At 550 feet deep and 2.4 miles in circumference, the Barringer Meteorite Crater is the best-preserved meteorite impact crater on Earth. The meteorite, which is estimated to be roughly 150 feet in diameter, was traveling at 26,000 mph when it slammed into the earth 50,000 years ago. Within seconds, more than 175 million tons of rock had been displaced, leaving a gaping crater. Today, you can stand on the rim of the crater (there are observation decks and a short trail) and marvel at the power, equivalent to 20 million tons of TNT, that created this otherworldly setting. So closely does this crater resemble craters on the surface of the moon that in the 1960s, NASA came here to train Apollo astronauts.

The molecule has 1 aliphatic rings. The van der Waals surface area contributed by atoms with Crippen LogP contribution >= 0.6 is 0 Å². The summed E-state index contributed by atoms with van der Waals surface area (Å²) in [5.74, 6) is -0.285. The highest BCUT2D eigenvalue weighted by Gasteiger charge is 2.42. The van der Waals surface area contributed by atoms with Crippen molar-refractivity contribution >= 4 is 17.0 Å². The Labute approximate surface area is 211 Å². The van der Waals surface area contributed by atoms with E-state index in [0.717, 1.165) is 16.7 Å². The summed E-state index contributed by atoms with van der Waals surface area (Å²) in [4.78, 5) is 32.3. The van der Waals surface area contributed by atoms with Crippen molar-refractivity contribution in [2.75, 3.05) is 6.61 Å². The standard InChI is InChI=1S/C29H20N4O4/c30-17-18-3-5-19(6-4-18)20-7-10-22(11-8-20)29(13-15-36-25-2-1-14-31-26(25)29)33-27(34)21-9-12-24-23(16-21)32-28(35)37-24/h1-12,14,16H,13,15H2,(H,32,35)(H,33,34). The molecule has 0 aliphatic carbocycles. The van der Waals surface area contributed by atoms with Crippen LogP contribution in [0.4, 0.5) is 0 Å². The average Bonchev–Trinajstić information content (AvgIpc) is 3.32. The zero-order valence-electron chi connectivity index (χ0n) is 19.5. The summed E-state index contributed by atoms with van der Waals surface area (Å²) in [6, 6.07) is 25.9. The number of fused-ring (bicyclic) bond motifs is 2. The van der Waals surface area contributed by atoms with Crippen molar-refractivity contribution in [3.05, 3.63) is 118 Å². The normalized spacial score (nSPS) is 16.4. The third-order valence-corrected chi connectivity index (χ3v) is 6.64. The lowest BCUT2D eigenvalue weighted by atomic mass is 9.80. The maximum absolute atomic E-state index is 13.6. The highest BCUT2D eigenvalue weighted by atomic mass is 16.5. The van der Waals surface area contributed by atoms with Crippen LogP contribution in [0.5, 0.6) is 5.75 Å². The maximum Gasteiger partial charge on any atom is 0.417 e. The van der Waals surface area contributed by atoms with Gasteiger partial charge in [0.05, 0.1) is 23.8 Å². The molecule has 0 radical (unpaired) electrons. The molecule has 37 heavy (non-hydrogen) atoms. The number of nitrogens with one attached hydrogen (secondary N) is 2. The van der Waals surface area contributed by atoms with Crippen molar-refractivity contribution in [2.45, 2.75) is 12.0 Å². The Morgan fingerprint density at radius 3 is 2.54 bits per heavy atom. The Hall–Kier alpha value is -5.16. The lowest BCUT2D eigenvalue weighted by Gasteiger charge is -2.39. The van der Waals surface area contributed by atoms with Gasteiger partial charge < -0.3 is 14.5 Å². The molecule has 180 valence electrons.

On the rim of the crater, a museum has exhibits on astrogeology and space exploration, as well as a film on meteorites. On display are a 1,400-pound meteorite and an Apollo space capsule. Throughout the day, there are 1-hour hiking tours along the rim. If you can make time for one of these informative, not too strenuous sessions, you should.